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This sword was made by Louis Froelich's Confederate States Armory in Kenansvillle, North Carolina.

Leech & Rigdon Staff & Field Officer's Sword

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Though unmarked this sword exhibits several features not seen on other makers. Leech & Rigdon characteristics include distinctive shaped blade on drag, cord wrapped grip and distinctive shaped plain pommel.


B Douglas Staff & Field Officer's Sword

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This is the only known example marked by B. Douglas, Columbia, South Carolina.  This hilt, blade and grip are very distinctive and few swords of this pattern are known. There are however several unknown maker swords with same "CS and Star" hilts along with known makers: Boyle & Gamble, Richmond, Virginia and The Confederate States Armory of Louis Froelich, Kenansville, North Carolina.

Confederate Staff & Field Officer's Sword, unknown maker

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 This staff sword CS with star which is probably a copy of the sword made by Boyle & Gamble of Richmond, Virginia could have also been copied by other makers known to have made this pattern such as Louis Froelich of Wilmington and Kenansville, NC or B. Douglas of Columbia, SC whose manufacture the pictured sword is most often confused.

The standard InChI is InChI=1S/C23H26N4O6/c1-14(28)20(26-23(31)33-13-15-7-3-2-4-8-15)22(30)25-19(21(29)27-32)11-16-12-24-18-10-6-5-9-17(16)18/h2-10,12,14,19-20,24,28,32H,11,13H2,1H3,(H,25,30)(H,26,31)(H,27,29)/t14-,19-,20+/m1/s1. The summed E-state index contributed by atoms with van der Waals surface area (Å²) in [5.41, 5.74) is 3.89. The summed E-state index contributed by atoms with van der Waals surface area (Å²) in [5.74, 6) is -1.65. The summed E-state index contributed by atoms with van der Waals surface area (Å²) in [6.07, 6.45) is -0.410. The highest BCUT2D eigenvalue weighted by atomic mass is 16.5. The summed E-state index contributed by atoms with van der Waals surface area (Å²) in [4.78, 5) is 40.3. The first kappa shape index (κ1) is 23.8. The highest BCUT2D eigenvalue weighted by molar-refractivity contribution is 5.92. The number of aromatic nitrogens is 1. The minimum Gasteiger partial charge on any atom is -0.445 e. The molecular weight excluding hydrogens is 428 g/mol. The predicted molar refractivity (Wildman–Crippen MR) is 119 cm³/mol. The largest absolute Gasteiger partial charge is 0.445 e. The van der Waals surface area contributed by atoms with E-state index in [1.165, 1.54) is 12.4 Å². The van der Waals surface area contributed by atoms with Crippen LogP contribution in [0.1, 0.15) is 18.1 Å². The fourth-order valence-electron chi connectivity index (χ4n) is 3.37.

Thomas, Griswold & Company Presentation Custom General's Sword

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This is the highest grade Confederate officer's sword privately owned. Contruction is all sterling silver and gilt. The 31" blade is tyical of etching done for Duhihlo and other New Orleans makers. This sword was probably a custom order of Thomas, Griswold & Company, known for their silver work.
 
 Mississippi General Christopher Mott was killed leading the 19th Mississippi at Williamsburg, Virginia 6 weeks after presentation of this sword.

J C Wilson Staff & Field Officer's Sword

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This is the only known example of the elusive and iconic Houston, Texas sword maker J C Wilson. There is only one maker marked foot officer's sword known and this staff sword makes only the second known maker marked sword Wilson sword of any type maker marked. The finish of the brass on these two swords is distinctive and has a smooth yellow color seen on other patterns which are thought to be J C Wilson also. Wilson was a large manufacturer, though little is known of his operation other than several mentions in wartime Houston newspapers. This sword is among the greatest rarities of all Confederate manufactured swords.